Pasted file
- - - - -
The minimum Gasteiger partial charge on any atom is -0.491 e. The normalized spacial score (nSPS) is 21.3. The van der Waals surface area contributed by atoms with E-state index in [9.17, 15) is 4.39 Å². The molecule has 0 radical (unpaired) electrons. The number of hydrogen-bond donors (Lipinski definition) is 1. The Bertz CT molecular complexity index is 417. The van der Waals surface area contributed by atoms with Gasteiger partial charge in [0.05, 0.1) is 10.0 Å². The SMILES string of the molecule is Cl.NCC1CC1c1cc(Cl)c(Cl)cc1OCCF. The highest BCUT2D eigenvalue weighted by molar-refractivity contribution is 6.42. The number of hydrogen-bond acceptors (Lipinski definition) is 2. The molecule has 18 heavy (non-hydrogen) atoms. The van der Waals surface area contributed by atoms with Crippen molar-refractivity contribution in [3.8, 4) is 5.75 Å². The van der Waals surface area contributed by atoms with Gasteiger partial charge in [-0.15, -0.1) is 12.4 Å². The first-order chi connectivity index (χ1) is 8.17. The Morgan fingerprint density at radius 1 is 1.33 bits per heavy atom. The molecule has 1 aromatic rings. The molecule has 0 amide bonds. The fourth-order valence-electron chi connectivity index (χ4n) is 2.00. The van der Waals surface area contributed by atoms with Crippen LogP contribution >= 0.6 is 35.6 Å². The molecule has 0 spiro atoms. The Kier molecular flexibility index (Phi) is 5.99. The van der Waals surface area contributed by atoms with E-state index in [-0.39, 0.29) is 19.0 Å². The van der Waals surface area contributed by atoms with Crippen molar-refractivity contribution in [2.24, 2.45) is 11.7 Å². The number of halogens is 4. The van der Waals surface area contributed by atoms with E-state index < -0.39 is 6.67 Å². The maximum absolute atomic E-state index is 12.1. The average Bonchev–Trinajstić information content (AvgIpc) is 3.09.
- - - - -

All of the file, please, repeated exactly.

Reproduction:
The minimum Gasteiger partial charge on any atom is -0.491 e. The normalized spacial score (nSPS) is 21.3. The van der Waals surface area contributed by atoms with E-state index in [9.17, 15) is 4.39 Å². The molecule has 0 radical (unpaired) electrons. The number of hydrogen-bond donors (Lipinski definition) is 1. The Bertz CT molecular complexity index is 417. The van der Waals surface area contributed by atoms with Gasteiger partial charge in [0.05, 0.1) is 10.0 Å². The SMILES string of the molecule is Cl.NCC1CC1c1cc(Cl)c(Cl)cc1OCCF. The highest BCUT2D eigenvalue weighted by molar-refractivity contribution is 6.42. The number of hydrogen-bond acceptors (Lipinski definition) is 2. The molecule has 18 heavy (non-hydrogen) atoms. The van der Waals surface area contributed by atoms with Crippen molar-refractivity contribution in [3.8, 4) is 5.75 Å². The van der Waals surface area contributed by atoms with Gasteiger partial charge in [-0.15, -0.1) is 12.4 Å². The first-order chi connectivity index (χ1) is 8.17. The Morgan fingerprint density at radius 1 is 1.33 bits per heavy atom. The molecule has 1 aromatic rings. The molecule has 0 amide bonds. The fourth-order valence-electron chi connectivity index (χ4n) is 2.00. The van der Waals surface area contributed by atoms with Crippen LogP contribution >= 0.6 is 35.6 Å². The molecule has 0 spiro atoms. The Kier molecular flexibility index (Phi) is 5.99. The van der Waals surface area contributed by atoms with E-state index in [-0.39, 0.29) is 19.0 Å². The van der Waals surface area contributed by atoms with Crippen molar-refractivity contribution in [2.24, 2.45) is 11.7 Å². The number of halogens is 4. The van der Waals surface area contributed by atoms with E-state index < -0.39 is 6.67 Å². The maximum absolute atomic E-state index is 12.1. The average Bonchev–Trinajstić information content (AvgIpc) is 3.09.